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Jerzy FITELBERG (1903-1951)
String Quartet No. 1 (1926) [11:34]
Serenade for Viola and Piano (1943) [8:53]
Sonatine for Two Violins (1939) [17:50]
String Quartet No. 2 (1928) [16:57]
Nachtmusik, Op. 9 Fisches Nachtgesang (1921) [5:08]
ARC Ensemble (Joaquin Valdepeñas (clarinet); Erika Raum, Marie Bérard, Benjamin Bowman (violin); Steven Dann (viola); Bryan Epperson (cello); Kara Huber (piano/celesta))
rec. 26-28 January 2015, Koerner Hall, The Royal Conservatory of Music, Telos Centre for Performance and Learning, Toronto, Ontario
CHANDOS CHAN10877 [60:38]

Jerzy Fitelberg was the son of the more famous Grzegorz Fitelberg (1879-1953), one of Szymanowski’s greatest exponents and later still active as a propagandist for the music of Lutosławski; try Dutton CDBP9808. Jerzy, born in Warsaw in 1903, studied successively in Warsaw and Berlin where he took lessons from Franz Schreker. He left the city in 1933, settling in Paris before escaping to New York in 1940. He died in 1951, two years before his father.

The five chamber works in this disc, composed between 1921 and 1943, offer plenty of nourishment. The String Quartet No.1 of 1926 wastes no time in outlining its taut, motoric, largely Stravinskian impetus – think of The Soldier’s Tale, and you’ll have something of the ethos – though there’s compensatory warmth in the meno mosso section of the brief opening movement. There is plenty of zest in the central Allegro, which is the longest of the five and sports an almost lissom B section. The 1943 Serenade for viola and piano, a product of his American years, is dedicated to Irene Jacobi, wife of composer Frederick Jacobi, though it was to be published posthumously. It opens in an appropriately more pensive way, drawing out those dark viola colours in the Andante mosso opening paragraph but swiftly goes through changes in metres and moods.

A Sonatine for two violins promises, perhaps, Prokofiev-like rewards but this is a different kind of work altogether, very light-hearted with lightly flecked Polish dance elements, notably the folkloric march finale. The String Quartet No.2 is the original of what became the Concerto for String Orchestra, and was dedicated to that great pioneering ensemble, the Pro Arte Quartet. A prize-winning work it enshrines plenty of bristling ostinati and elegant Francophile dynamism and witty syncopation. It was clever to have dedicated it to so fundamentally Franco-Belgian a quartet as the Pro Arte as it fits their metier well, not least in the measured hard-won lyricism of the slow movement and the decisive vivacity of the finale. The last work in the programme is the earliest, Nachtmusik, and - in one of those engaging programmatic plans - stylistically the most intriguing. It shows the teenaged Fitelberg in full-on Second Viennese School immersion. Scored for clarinet, cello and celesta this five-minute study in nocturnal unease begs several what-ifs. It’s clear that, for him, it was a cul-de-sac but it makes for a fascinating listening experience.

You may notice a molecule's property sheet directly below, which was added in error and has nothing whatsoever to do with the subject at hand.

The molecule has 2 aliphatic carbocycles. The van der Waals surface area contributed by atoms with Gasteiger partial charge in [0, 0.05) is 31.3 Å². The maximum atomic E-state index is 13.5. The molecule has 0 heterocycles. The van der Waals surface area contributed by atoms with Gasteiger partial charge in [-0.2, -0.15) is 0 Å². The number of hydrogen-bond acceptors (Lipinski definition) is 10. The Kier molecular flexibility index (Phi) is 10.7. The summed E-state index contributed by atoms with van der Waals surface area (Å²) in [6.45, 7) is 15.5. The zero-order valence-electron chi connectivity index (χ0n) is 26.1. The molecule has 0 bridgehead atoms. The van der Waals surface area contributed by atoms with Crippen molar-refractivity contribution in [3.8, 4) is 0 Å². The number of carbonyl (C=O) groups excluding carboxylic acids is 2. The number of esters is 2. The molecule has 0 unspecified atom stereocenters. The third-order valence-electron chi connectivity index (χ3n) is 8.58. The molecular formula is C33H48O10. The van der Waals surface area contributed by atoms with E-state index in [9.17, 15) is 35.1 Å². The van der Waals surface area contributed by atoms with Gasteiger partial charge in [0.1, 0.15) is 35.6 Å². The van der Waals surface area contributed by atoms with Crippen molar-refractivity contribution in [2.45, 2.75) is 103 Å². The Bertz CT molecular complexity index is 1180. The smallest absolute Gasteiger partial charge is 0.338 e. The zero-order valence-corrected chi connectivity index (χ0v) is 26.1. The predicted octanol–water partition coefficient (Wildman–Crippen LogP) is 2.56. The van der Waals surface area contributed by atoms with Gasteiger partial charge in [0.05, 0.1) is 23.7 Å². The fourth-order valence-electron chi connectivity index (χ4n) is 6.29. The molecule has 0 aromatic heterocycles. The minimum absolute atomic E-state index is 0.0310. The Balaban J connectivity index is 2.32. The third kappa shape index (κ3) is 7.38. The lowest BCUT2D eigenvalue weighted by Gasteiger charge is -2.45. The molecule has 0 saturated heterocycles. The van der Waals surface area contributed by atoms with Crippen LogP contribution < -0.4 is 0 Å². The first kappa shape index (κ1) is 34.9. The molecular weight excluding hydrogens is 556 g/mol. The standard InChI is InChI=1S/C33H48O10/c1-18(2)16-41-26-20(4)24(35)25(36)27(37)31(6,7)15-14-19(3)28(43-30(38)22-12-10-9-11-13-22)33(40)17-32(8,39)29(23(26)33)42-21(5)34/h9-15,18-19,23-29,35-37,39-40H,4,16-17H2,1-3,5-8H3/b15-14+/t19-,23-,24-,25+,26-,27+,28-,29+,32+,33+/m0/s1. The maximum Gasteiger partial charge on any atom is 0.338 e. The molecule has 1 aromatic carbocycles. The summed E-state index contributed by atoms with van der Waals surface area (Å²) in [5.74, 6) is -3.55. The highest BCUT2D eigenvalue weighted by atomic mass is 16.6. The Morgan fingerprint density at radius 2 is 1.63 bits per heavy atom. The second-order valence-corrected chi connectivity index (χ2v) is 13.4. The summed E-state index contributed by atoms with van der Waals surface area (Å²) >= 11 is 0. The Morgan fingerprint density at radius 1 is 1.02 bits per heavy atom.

The ARC Ensemble, with pianist and celesta player Kara Huber, make the best possible case for these works. They play with great eloquence and have been very sympathetically recorded.

Jonathan Woolf
 
Previous review: Stephen Greenbank

 

 



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